ii. Chronic indirect. Using a worst-case scenario, the exposure resulting from the use of this material in a sanitizer would be 0.005 mg/kg/day for a 70 kg person (adult) and 0.007 mg/kg/day for a 28 kg person (child).

2. FoodChronic direct. A typical adult ingest significant quantities of pelargonic acid via diet. When pelargonic acid is used as a compound Start Printed Page 63536of a food contact surface sanitizer, the residue that would be introduce into food will be insignificant. Based on this, there are no toxicological concerns resulting from exposures to residues of pelargonic acid from the use of sanitizing solutions.

3. Drinking water—i. Acute. Since there are no acute toxicological concerns for pelargonic acid, an acute drinking water risk assessment is not required.

ii. Chronic. There are no toxicological concerns about the exposure of low concentrations of pelargonic acid in the drinking water. Although it is possible that the trace amounts pelargonic acid resulting for its use as a sanitizer may ultimately get into drinking water, no adverse health effects would results.

4. Non-dietary exposure. The potential for significant additional non-occupational exposure to the general population (including children) is unlikely.

D. Cumulative Effects

Potentially small amounts of pelargonic acid exposure will be the result of non-food uses. The amount of pelargonic acid exposure resulting from direct exposure to sanitizing solutions will be minuscule. Since pelargonic acid in the diet poses no toxicological risk, the cumulative toxicity resulting form this additional exposure is negligible.

E. Safety Determination

1. U.S. population. Since there are no adverse toxicological effects resulting from normal dietary concentrations of pelagonic acid, there is no need to determine aggregate risks, or to conduct a safety determination. Pelargonic acid is generally recognized as safe and the incremental exposure due to its use as an inert in a food contact surface sanitizer is negligible.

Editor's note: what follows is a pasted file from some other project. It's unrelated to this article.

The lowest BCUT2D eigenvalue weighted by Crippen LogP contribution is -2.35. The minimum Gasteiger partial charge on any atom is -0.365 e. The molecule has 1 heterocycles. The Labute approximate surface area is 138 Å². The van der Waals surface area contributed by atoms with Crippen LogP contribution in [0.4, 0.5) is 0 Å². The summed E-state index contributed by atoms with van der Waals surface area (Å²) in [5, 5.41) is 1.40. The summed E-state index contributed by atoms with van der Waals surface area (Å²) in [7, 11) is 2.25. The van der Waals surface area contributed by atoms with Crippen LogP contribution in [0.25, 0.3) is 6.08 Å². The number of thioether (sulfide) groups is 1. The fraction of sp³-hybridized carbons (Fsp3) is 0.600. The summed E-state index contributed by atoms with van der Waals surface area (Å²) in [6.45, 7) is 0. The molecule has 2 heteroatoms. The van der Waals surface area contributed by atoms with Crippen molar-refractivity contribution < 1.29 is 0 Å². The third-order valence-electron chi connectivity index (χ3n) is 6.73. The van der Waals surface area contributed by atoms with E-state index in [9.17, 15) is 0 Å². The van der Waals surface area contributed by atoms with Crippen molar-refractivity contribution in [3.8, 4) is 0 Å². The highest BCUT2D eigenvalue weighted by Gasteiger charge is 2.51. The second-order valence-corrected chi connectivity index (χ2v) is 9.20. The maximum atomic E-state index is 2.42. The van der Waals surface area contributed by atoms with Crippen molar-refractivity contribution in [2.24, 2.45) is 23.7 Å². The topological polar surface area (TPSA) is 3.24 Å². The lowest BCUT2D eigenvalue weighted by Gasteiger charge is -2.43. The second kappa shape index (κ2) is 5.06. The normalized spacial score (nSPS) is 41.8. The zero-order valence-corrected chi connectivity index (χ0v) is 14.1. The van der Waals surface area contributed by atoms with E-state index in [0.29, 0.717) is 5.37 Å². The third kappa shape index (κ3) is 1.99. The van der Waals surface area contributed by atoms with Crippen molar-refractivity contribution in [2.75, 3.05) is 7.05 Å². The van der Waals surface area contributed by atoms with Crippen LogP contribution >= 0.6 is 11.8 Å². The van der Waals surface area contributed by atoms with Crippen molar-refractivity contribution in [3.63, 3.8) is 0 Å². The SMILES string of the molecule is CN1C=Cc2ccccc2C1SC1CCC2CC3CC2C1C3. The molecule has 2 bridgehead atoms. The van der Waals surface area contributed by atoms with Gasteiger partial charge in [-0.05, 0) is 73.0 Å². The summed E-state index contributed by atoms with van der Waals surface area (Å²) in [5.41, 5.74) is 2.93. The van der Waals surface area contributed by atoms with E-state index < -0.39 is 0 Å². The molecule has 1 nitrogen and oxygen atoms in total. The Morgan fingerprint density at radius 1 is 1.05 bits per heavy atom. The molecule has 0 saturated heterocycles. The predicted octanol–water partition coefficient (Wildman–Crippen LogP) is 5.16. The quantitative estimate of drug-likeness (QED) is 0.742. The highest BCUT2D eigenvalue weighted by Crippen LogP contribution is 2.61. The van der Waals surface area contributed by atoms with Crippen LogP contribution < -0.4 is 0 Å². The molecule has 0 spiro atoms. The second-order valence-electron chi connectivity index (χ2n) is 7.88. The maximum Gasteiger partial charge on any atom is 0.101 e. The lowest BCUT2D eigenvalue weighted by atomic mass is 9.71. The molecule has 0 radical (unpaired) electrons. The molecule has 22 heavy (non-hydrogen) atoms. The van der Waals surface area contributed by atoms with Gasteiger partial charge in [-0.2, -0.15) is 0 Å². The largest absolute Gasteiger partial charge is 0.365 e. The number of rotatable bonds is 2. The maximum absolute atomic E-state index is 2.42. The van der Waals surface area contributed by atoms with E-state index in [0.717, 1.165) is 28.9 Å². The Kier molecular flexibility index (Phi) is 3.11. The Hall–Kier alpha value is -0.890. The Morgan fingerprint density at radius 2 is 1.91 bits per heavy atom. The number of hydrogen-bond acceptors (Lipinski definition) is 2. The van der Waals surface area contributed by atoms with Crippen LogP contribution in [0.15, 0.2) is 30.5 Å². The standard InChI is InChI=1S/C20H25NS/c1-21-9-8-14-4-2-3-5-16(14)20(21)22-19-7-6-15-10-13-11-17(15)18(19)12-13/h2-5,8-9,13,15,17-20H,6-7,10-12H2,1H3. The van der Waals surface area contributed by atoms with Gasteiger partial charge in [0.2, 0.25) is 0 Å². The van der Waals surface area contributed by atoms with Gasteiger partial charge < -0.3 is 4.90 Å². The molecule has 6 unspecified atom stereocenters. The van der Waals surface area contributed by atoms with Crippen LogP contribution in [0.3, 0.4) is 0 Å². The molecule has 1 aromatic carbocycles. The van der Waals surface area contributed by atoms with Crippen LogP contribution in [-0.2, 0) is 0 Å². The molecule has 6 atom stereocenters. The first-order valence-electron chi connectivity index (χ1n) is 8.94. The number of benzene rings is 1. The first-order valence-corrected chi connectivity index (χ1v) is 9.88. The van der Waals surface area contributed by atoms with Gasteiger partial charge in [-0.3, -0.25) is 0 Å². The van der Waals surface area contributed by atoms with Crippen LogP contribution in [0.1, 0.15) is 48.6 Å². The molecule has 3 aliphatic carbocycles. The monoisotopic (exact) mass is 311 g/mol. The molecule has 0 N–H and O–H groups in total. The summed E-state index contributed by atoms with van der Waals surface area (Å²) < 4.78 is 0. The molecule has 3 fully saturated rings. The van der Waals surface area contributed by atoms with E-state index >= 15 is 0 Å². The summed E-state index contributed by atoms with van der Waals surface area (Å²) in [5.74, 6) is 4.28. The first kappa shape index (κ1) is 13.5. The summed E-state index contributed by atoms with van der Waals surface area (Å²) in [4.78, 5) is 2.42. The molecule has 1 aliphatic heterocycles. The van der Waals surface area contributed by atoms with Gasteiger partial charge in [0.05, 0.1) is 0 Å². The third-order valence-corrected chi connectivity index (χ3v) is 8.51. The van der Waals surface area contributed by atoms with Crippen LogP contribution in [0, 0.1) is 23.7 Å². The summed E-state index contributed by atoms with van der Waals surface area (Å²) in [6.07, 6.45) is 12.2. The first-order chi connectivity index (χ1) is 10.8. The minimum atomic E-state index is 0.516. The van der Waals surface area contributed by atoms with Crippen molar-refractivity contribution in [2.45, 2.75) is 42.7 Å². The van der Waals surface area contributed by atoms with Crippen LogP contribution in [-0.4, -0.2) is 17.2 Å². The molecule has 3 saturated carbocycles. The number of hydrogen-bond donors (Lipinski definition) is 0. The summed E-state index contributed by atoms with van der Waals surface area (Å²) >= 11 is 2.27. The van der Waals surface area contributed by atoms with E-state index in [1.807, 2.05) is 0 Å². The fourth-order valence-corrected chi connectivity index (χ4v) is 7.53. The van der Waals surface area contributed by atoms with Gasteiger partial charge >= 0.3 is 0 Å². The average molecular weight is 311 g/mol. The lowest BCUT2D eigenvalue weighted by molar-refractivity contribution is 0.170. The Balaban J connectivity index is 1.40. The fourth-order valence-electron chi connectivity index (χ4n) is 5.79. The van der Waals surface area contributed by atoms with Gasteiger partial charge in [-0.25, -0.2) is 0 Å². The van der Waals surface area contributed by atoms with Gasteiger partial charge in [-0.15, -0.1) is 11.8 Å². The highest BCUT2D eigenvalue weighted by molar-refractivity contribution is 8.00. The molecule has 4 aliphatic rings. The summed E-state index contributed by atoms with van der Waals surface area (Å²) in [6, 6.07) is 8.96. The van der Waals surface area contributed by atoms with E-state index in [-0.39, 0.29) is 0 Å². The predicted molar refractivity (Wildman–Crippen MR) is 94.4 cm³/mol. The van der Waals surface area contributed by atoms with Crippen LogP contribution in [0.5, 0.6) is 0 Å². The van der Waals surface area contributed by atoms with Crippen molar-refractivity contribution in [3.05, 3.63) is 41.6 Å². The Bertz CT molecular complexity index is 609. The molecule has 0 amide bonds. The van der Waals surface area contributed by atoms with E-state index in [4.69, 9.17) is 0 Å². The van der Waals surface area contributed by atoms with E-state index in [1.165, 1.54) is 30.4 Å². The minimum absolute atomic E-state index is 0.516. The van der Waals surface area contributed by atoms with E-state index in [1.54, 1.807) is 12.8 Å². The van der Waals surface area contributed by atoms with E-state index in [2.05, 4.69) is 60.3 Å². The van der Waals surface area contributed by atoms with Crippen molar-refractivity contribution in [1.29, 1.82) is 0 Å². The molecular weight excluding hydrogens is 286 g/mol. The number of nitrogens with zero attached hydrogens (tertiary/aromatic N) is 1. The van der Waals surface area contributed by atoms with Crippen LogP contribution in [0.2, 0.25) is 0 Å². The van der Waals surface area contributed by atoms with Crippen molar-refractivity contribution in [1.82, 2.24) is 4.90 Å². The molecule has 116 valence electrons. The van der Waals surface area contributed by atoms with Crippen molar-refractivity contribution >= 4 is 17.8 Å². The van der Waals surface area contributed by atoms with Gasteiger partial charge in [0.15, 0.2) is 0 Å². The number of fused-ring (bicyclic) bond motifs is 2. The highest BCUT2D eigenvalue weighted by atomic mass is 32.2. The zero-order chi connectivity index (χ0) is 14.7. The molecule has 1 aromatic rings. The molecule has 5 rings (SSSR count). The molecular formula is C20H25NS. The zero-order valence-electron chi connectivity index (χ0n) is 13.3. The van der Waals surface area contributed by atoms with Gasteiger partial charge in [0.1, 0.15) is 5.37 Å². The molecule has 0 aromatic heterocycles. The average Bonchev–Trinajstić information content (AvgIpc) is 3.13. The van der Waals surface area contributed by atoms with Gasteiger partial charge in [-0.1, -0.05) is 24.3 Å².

2. Infants and children. As in adults, infants and children ingest pelargonic acid in their diet. Children are at no greater “risk” from exposure to pelargonic acid. Therefore, as with adults, a safety determination is not appropriate.

F. International Tolerances

No codex maximum residue levels have been established for pelargonic acid.

II. Ecolab Inc.

PP 0F6194

EPA has received a pesticide petition (0F6194) from Ecolab Inc., 370 N. Wabasha St., St. Paul MN 55102 proposing, pursuant to section 408(d) of the Federal Food, Drug, and Cosmetic Act (FFDCA), 21 U.S.C. 346a(d), to amend 40 CFR part 180 to establish an exemption from the requirement of a tolerance for decanoic acid in or on the raw agricultural commodity, in processed commodities, and in or on meat and meat byproducts of cattle, sheep, hogs, goats, horses, and poultry, milk, and dairy products, eggs, seafood, and shellfish, and fruits and vegetables when such residues results from the use of decanoic acid as a component of a food contact surface sanitizing solution for use in food handling establishments. The request is for unlimited clearance. EPA has determined that the petition contains data or information regarding the elements set forth in section 408(d)(2) of the FFDCA; however, EPA has not fully evaluated the sufficiency of the submitted data at this time or whether the data supports granting of the petition. Additional data may be needed before EPA rules on the petition.

A. Residue Chemistry

1. Analytical method. Because Ecolab Inc. is petitioning for an exemption from the requirement of a tolerance, an enforcement method for decanoic acid is not needed.

2. Magnitude of residues. The residues which transfer from the sanitized dish or utensil to food are not of toxicological significance.

B. Toxicological Profile

1. Acute toxicity. From published literature values the acute oral LD50 in rats ranged from 3.2 g/kg to greater than 10 g/kg. The dermal LD50 in rats greater than 5 g/kg.

2. Genotoxicity. Nothing in the available literature indicates that the decanoic acid is genotoxic.

3. Reproductive and developmental toxicity. Nothing in the available literature indicates the decanoic acid is a developmental or reproductive toxin. It is generally recognized as safe and is normal constituent in the human diet.